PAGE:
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Gas Turbine Off-Design Performance Adaptation Using a Genetic Algorithm

[+] Author Affiliations
E. Lo Gatto, Y. G. Li, P. Pilidis

Cranfield University, Cranfield, Bedford, UK

Paper No. GT2006-90299, pp. 551-560; 10 pages
doi:10.1115/GT2006-90299
From:
  • ASME Turbo Expo 2006: Power for Land, Sea, and Air
  • Volume 2: Aircraft Engine; Ceramics; Coal, Biomass and Alternative Fuels; Controls, Diagnostics and Instrumentation; Environmental and Regulatory Affairs
  • Barcelona, Spain, May 8–11, 2006
  • Conference Sponsors: International Gas Turbine Institute
  • ISBN: 0-7918-4237-1 | eISBN: 0-7918-3774-2
  • Copyright © 2006 by ASME

abstract

Gas turbine gas path diagnostics is heavily dependent on performance simulation models accurate enough around a chosen diagnostic operating point, such as design operating point. With current technology, gas turbine engine performance can be predicted easily with thermodynamic models and computer codes together with basic engine design data and empirical component information. However the accuracy of the prediction is highly dependent on the quality of those engine design data and empirical component information such as component characteristic maps but such expensive information is normally exclusive property of engine manufacturers and only partially disclosed to engine users. Alternatively, estimated design data and assumed component information are used in the performance prediction. Yet, such assumed component information may not be the same as those of real engines and therefore poor off-design performance prediction may be produced. This paper presents an adaptive method to improve the accuracy of off-design performance prediction of engine models near engine design point or other points where detailed knowledge is available. A novel definition of off-design scaling factors for the modification of compressor maps is developed. A Genetic Algorithm is used to search the best set of scaling factors in order to adapt the predicted off-design engine performance to observed engine off-design performance. As the outcome of the procedure, new compressor maps are produced and more accurate prediction of off-design performance is provided. The proposed off-design performance adaptation procedure is applied to a model civil aero engine to test the effectiveness of the adaptive approach. The results show that the developed adaptive approach, if properly applied, has great potential to improve the accuracy of engine off-design performance prediction in the vicinity of engine design point although it does not guarantee the prediction accuracy in the whole range of off-design conditions. Therefore, such adaptive approach provides an alternative method in producing good engine performance models for gas turbine gas path diagnostic analysis.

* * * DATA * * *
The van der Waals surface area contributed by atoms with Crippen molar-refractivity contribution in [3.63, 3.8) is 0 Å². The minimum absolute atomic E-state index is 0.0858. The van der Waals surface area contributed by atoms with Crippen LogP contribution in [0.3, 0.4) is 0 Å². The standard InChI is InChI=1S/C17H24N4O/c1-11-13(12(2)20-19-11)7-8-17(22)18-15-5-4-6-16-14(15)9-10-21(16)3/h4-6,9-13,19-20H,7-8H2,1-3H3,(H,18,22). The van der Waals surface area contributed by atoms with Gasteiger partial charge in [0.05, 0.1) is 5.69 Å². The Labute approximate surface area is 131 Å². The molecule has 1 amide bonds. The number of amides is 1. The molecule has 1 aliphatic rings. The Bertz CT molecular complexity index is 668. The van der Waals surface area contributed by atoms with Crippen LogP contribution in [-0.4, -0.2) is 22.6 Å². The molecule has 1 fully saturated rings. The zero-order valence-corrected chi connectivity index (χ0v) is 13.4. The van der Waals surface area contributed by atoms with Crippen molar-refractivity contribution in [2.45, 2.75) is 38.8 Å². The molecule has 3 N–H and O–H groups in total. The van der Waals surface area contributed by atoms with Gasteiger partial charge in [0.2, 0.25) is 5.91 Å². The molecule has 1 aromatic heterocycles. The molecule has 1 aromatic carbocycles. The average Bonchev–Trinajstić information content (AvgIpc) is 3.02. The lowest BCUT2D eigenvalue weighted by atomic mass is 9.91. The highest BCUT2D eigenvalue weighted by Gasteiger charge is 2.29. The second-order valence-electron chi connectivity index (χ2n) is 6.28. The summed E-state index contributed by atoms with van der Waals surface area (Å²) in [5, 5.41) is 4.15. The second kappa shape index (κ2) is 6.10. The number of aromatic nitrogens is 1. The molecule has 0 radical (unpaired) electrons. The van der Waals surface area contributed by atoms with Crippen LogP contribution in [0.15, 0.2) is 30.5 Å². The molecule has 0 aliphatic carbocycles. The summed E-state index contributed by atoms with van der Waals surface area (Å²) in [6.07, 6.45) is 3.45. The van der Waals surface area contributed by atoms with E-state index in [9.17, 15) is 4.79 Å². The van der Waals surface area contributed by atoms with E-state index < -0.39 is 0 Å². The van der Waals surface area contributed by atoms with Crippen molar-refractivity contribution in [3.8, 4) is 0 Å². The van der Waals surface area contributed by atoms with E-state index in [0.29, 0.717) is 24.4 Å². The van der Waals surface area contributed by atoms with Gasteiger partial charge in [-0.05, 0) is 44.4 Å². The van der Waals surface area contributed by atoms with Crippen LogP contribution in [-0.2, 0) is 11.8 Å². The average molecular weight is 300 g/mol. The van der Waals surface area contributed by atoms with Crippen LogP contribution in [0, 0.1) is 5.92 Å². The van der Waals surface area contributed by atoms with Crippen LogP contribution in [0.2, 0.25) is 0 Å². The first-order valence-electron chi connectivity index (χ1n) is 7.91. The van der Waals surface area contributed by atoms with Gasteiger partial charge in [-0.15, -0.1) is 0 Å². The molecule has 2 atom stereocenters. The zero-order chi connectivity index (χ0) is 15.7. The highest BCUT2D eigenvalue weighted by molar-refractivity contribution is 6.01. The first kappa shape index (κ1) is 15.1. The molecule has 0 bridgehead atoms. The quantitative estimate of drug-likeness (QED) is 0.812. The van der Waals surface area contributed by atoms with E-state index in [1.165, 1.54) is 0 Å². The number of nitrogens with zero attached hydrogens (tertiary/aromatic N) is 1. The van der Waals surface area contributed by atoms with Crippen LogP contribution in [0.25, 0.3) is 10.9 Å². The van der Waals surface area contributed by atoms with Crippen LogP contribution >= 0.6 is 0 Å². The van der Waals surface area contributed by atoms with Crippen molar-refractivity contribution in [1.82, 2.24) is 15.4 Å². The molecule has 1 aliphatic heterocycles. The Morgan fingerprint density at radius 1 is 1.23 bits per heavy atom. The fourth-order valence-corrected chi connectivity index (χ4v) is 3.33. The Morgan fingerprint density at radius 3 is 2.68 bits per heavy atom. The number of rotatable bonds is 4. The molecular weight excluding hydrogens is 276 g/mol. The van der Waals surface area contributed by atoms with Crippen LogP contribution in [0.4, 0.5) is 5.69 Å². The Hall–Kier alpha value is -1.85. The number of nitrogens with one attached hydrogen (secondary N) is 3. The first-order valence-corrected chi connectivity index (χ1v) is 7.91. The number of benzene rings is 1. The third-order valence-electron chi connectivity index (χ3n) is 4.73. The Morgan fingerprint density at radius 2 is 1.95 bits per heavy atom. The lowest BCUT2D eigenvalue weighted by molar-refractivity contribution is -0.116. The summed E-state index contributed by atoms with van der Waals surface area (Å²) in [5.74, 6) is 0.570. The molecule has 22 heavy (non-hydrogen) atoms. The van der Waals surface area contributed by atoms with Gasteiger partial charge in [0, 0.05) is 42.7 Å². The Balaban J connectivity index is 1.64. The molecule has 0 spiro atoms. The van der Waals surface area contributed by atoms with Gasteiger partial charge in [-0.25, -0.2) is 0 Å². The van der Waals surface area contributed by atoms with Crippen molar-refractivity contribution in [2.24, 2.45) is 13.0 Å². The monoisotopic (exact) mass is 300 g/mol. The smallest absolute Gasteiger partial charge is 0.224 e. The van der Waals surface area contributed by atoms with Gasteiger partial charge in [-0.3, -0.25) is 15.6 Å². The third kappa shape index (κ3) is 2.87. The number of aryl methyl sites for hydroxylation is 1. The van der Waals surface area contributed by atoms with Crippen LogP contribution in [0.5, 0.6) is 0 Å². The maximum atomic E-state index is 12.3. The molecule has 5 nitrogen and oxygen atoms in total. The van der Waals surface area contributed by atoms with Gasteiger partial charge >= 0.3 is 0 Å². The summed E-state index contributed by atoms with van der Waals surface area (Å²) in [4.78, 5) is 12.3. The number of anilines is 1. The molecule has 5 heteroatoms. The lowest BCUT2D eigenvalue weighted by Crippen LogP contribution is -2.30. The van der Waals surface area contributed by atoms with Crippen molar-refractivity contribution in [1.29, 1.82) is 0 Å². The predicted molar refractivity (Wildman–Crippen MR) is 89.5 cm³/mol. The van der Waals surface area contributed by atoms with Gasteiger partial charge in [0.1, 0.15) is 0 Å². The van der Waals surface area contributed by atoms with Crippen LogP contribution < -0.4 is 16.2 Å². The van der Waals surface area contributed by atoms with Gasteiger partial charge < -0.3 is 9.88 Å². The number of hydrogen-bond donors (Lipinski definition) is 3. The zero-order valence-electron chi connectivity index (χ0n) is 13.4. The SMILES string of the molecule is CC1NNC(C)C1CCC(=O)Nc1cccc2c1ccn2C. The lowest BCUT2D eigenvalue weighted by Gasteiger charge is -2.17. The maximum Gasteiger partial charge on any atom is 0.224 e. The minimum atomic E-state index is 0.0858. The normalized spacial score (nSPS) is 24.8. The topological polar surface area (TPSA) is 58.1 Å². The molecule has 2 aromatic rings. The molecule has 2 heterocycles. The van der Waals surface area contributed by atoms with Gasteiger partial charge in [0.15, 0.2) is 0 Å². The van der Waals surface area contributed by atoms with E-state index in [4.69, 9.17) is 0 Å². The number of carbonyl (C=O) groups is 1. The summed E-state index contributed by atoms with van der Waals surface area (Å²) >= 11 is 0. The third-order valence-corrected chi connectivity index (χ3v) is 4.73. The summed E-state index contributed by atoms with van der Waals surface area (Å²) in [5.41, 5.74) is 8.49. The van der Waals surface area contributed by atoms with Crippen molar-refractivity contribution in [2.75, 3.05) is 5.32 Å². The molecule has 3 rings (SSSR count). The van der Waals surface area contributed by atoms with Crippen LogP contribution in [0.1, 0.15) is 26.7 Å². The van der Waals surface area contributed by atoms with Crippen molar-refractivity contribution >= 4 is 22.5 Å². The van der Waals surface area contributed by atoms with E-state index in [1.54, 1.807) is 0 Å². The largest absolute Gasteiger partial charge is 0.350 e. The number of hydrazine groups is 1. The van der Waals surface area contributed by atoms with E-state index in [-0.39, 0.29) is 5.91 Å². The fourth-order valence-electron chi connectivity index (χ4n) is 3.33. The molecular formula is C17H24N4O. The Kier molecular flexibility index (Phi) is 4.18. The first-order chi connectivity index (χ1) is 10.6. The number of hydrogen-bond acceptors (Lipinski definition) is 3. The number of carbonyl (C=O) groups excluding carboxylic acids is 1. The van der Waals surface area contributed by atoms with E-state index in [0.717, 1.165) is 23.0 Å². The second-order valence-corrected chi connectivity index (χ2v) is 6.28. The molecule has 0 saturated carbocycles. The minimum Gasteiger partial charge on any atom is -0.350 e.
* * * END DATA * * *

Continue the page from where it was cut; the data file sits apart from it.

Copyright © 2006 by ASME

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